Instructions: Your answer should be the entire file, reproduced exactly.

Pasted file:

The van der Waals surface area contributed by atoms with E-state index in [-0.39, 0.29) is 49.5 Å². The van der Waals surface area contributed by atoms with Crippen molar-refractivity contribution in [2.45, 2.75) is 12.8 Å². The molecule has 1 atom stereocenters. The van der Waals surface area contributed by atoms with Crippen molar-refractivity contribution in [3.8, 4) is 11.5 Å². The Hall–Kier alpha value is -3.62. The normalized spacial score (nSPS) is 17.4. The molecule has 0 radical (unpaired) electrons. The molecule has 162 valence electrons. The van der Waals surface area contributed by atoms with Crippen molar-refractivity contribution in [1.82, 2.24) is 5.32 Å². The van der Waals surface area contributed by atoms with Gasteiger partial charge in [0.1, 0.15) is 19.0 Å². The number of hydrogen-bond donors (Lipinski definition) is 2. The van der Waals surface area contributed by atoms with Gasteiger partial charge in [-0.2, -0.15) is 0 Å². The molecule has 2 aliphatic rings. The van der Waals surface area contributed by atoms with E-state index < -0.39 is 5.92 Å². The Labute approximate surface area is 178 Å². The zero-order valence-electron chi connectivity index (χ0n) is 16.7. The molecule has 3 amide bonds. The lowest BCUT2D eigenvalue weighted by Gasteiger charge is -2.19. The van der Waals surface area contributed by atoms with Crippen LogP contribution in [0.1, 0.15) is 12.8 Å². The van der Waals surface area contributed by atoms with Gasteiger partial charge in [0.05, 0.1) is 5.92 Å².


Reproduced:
The van der Waals surface area contributed by atoms with E-state index in [-0.39, 0.29) is 49.5 Å². The van der Waals surface area contributed by atoms with Crippen molar-refractivity contribution in [2.45, 2.75) is 12.8 Å². The molecule has 1 atom stereocenters. The van der Waals surface area contributed by atoms with Crippen molar-refractivity contribution in [3.8, 4) is 11.5 Å². The Hall–Kier alpha value is -3.62. The normalized spacial score (nSPS) is 17.4. The molecule has 0 radical (unpaired) electrons. The molecule has 162 valence electrons. The van der Waals surface area contributed by atoms with Crippen molar-refractivity contribution in [1.82, 2.24) is 5.32 Å². The van der Waals surface area contributed by atoms with Gasteiger partial charge in [0.1, 0.15) is 19.0 Å². The number of hydrogen-bond donors (Lipinski definition) is 2. The van der Waals surface area contributed by atoms with Gasteiger partial charge in [-0.2, -0.15) is 0 Å². The molecule has 2 aliphatic rings. The van der Waals surface area contributed by atoms with E-state index < -0.39 is 5.92 Å². The Labute approximate surface area is 178 Å². The zero-order valence-electron chi connectivity index (χ0n) is 16.7. The molecule has 3 amide bonds. The lowest BCUT2D eigenvalue weighted by Gasteiger charge is -2.19. The van der Waals surface area contributed by atoms with Crippen LogP contribution in [0.1, 0.15) is 12.8 Å². The van der Waals surface area contributed by atoms with Gasteiger partial charge in [0.05, 0.1) is 5.92 Å².